(Chronic Free-Floating Anxiety; Generalized Anxiety Disorder)
Anxiety is a normal state of dread, tension, and unease. It is considered a normal response to stress or uncertain situations. Prolonged or intense periods of anxiety may suggest an anxiety disorder. A disorder may also be indicated if anxiety:
- Occurs without an external threat (“free-floating” anxiety)
- Impairs daily functioning
The most common types of anxiety disorders are:
- Post-traumatic stress disorder]]> (PTSD)
- ]]>Panic disorder]]>
- ]]>Obsessive-compulsive disorder]]>
- ]]>Social anxiety disorder]]>
- ]]>Generalized anxiety disorder]]>
Anxiety may result from many factors including:
- Appropriate response under stressful circumstances
- Drugs that affect the nervous system, such as:
- Brain chemistry imbalances (eg, serotonin and norepinephrine)
- Personality traits
- Faulty perceptions and irrational beliefs (eg, phobias)
- Unresolved emotional conflicts
A risk factor increases your chance of getting a disease or condition. Risk factors for anxiety include:
- Sex: female
- Family member with anxiety disorders
- Stressful life events
- Ineffective coping strategies
- History of physical or psychological trauma
Psychological symptoms may include:
- Worry or dread
- Obsessive or intrusive thoughts
- Sense of imminent danger or catastrophe
- Fear or panic
- Trouble concentrating
Physical symptoms may include:
- Rapid or irregular heartbeat
- Sweating, especially the palms
- Dry mouth
- Flushing or blushing
- Muscle tension
- Shortness of breath
- Lightheadedness or faintness
- Difficulty sleeping
- Choking sensation
- Frequent urination
- Nausea or vomiting
- Feeling of "butterflies" in the stomach
- Sexual difficulties
- Tingling sensations
- Nail biting or other habitual behavior
Symptoms of Anxiety
Your doctor will ask about your symptoms and medical history. A psychiatric evaluation will be done. Your doctor may also perform a physical exam and diagnostic tests. Usually the results of these tests are normal. You may be referred to a psychotherapist for further evaluation.
Effective treatment usually involves a combination of interventions, including:
- ]]>Strong support system of family and friends]]>
- Counseling to improve coping skills
- Support groups
This therapy addresses thoughts, feelings, and behaviors that play a role in anxiety. It helps you work through traumas and conflicts.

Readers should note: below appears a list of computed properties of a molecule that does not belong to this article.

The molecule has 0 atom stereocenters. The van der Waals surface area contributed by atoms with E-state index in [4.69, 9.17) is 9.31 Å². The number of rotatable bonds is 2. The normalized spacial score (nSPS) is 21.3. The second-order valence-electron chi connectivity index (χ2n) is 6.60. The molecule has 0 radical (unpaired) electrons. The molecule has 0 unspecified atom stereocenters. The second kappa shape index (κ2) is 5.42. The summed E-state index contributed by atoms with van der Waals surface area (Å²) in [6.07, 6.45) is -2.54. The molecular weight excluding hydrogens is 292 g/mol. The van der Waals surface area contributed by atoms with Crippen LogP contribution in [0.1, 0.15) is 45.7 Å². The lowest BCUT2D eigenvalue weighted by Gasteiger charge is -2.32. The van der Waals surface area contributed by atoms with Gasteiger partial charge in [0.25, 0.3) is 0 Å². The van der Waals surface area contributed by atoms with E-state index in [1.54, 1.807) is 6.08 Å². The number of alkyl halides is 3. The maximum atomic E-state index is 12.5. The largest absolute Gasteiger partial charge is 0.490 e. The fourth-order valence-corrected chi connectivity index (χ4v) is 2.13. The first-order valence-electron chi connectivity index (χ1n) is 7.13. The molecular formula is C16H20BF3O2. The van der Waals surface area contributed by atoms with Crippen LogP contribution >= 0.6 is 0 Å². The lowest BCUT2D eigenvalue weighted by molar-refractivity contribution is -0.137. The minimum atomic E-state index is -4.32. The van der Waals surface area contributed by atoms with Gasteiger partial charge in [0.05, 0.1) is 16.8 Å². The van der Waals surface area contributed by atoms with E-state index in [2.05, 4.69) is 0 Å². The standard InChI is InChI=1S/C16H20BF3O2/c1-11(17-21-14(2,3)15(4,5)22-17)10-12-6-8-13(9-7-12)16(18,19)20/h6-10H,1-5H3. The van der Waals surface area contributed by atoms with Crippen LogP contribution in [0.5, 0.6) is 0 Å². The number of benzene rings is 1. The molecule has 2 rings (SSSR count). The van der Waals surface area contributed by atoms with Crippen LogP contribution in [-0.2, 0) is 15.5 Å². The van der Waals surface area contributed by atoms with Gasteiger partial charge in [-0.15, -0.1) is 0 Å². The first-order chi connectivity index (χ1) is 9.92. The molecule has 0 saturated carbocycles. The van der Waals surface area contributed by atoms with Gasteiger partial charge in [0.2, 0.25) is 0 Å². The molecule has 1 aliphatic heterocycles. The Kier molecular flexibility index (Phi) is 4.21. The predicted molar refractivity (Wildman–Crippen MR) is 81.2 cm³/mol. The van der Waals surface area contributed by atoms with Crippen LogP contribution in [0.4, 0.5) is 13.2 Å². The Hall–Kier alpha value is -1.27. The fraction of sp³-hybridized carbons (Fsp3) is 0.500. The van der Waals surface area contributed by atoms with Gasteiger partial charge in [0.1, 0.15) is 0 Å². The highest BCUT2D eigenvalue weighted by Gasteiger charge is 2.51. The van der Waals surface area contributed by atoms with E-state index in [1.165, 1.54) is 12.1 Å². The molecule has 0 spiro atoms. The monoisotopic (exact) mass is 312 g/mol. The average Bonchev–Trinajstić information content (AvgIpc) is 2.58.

]]>Cognitive-behavioral therapy]]> can help you identify negative thought patterns and behaviors. Over time, you can learn to retrain your thinking. This will help you choose better options in response to stress and anxiety.
For severe anxiety or anxiety disorder, medicines may include:
- Antidepressants (eg, tricyclic antidepressants, selective serotonin reuptake inhibitors [SSRIs])
If you are diagnosed with an anxiety disorder, follow your doctor's instructions .
To help prevent anxiety, consider taking the following steps:
- Avoid situations, occupations, and people that cause you stress.
- If unavoidable, confront and overcome situations that provoke anxiety.
- Find a relaxation technique that works for you. Use it regularly.
- Develop and maintain a strong social support system.
- Express your emotions when they happen.
- Challenge irrational beliefs and counterproductive thoughts.
- Correct misperceptions. Ask others for their views.
- Work with a therapist]]> .
- Avoid using nicotine or other drugs. Drink alcohol in moderation
Anxiety Disorders Association of America
Mental Health America
Canadian Psychiatric Association
Canadian Psychological Association
Antidepressant use in children, adolescents, and adults. US Food and Drug Administration website. Available at: http://www.fda.gov/Drugs/DrugSafety/InformationbyDrugClass/UCM096273 . Published May 22, 2009. Accessed July 15, 2009.
Generalized anxiety disorder. National Institute of Mental Health website. Available at: http://www.nimh.nih.gov/ . Accessed June 18, 2008.
Nietzel MT, Wakefield JC. American Psychiatric Association: Diagnostic and Statistical Manual of Mental Disorders . 4th ed. Text Revision. Washington, DC: American Psychiatric Association; 2000.
Tierney LM, McPhee SJ, Papadakis MA. Current Medical Diagnosis and Treatment . 45th ed. New York, NY: McGraw-Hill;2006.
12/4/2009 DynaMed's Systematic Literature Surveillance http://www.ebscohost.com/dynamed/what.php: Javnbakht M, Hejazi Kenari R, Ghasemi M. Effects of yoga on depression and anxiety of women. Complement Ther Clin Pract. 2009;15(2):102-104.
Last reviewed November 2009 by ]]>Theodor B. Rais, MD]]>
Please be aware that this information is provided to supplement the care provided by your physician. It is neither intended nor implied to be a substitute for professional medical advice. CALL YOUR HEALTHCARE PROVIDER IMMEDIATELY IF YOU THINK YOU MAY HAVE A MEDICAL EMERGENCY. Always seek the advice of your physician or other qualified health provider prior to starting any new treatment or with any questions you may have regarding a medical condition.
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